I vividly remember the afternoon I asked my mom, ‘Where do babies come from?’
After quickly steering our vehicle back onto the roadway, she paused and replied, “Well, we went to God and told him we wanted children. And, He gave them to us.” Naturally, I believed her. Why shouldn’t I? She’s my mom, I thought. In my 12 year-old mind, I visualized my parents walking into heaven – eight times – and leaving with a baby! She did give a creative answer – false but funny!
Such was my belief until one of my sisters decided it was time for me to know the truth. She handed me a phenomenal resource on the subject that answered my inquisitive questions. My mother is the greatest but when it came time to talk to my own child, my husband and I made a clear decision to discuss male puberty stages with our son often. It wasn’t a comfortable topic but we know he’ll thank us later.
Whatever we, as parents, choose to call it – “the talk” or “the birds and the bees” – talking to your son or daughter about puberty can be challenging. But, it is inevitable. If you are unsure about how to break the ice, here are a plethora of articles including Understanding Puberty and A Parent’s Guide to Surviving the Teenage Years from KidsHealth.org. KidsHealth.org is an informative source about health, behavior and development from before birth through adolescence. This website is divided into four informative sections for parents, kids, teens and educators.
So, how do we talk to our kids about this subject?
Know the Signs. This is a time when growing girls and boys undergo sexual maturation involving a series of physical, emotional and psychological developments. Both girls and boys go through similar changes such as growth spurts, acne, possible weight gain and increased perspiration. Keep in mind that every child matures differently. According to an article published by MedicineNet.com – a medical site that provides in-depth, authoritative information to consumers – the onset of puberty usually occurs in girls between the ages of 10 and 14, while in boys it generally occurs later, between the ages of 12 and 16.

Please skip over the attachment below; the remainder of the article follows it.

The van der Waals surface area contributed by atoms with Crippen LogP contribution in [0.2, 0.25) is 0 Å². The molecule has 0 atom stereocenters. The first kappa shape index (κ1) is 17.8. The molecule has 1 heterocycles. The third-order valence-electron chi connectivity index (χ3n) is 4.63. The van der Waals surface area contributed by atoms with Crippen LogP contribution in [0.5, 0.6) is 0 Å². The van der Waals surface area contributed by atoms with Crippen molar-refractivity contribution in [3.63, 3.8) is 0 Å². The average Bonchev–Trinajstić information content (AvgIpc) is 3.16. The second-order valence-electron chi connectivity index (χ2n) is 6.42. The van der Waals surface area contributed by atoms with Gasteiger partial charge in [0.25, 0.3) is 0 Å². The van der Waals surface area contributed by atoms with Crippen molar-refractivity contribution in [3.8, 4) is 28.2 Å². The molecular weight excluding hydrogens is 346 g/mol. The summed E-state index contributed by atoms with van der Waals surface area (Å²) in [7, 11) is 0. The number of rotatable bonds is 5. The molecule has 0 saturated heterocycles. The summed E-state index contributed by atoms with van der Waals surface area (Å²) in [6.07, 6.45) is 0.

Be Open and Honest. Just as we were curious about bodies, so are our children. They deserve facts – not falsehood. The Always Changing® Program offers educational videos to watch, along with your kids, as you discuss this topic. You can view Puberty Video for girls or Puberty Video for boys. Share your story, openly, and allow them to ask questions. Don’t allow their friends to misguide them. Dad, nonchalantly, mention how you felt as an adolescent and how you improved hygiene. Mom, casually, explain how to deal with frequent hormonal changes like mood swings. Parents, as a family, eliminate the elephant in the room and celebrate this exciting yet daunting milestone. Most importantly, be transparent, honest. They can handle it. If not, they will tell you (especially if they are as vocal as our son)!
Offer Guidance and Reassurance. Your guidance and your reassurance is of the utmost importance. Simply being available is comforting. I felt awkward asking my mom for help with utilizing tampons but she guided me – step-by-step. At times, I avoided social outings because of my raging acne. She reassured me this too shall pass – and it did! Avoidance can be problematic. Our children need us to help them navigate this seemingly overwhelming part of life, to gently remind them all is well. Rest assured, when the time comes, you’ll know; trust your instincts.
Seek Help. If you are uncomfortable – as many are – seek help. At Woman’s Foundation, Inc., we can help begin the conversation. Our Let’s Talk: Puberty Series give parents and their children an opportunity to begin a beneficial dialogue. It is our hope that participants gain awareness and greater confidence to embrace adolescence.
The first class in this series, Body Talk, is focused on puberty. It is held separately for boys and girls (ages 9 – 11) with knowledgeable instructors who provide age-appropriate information. Depending on age, topics range from hygiene and body development to consequences of risky, sexual behavior and making positive choices. One of the advantages of taking part in our classes is that participants leave with a book on puberty for future reference.
Click here to learn more, register and view schedules on various programs. Or, give us a call at (337) 988-1816.
Growing up is tough; we can help.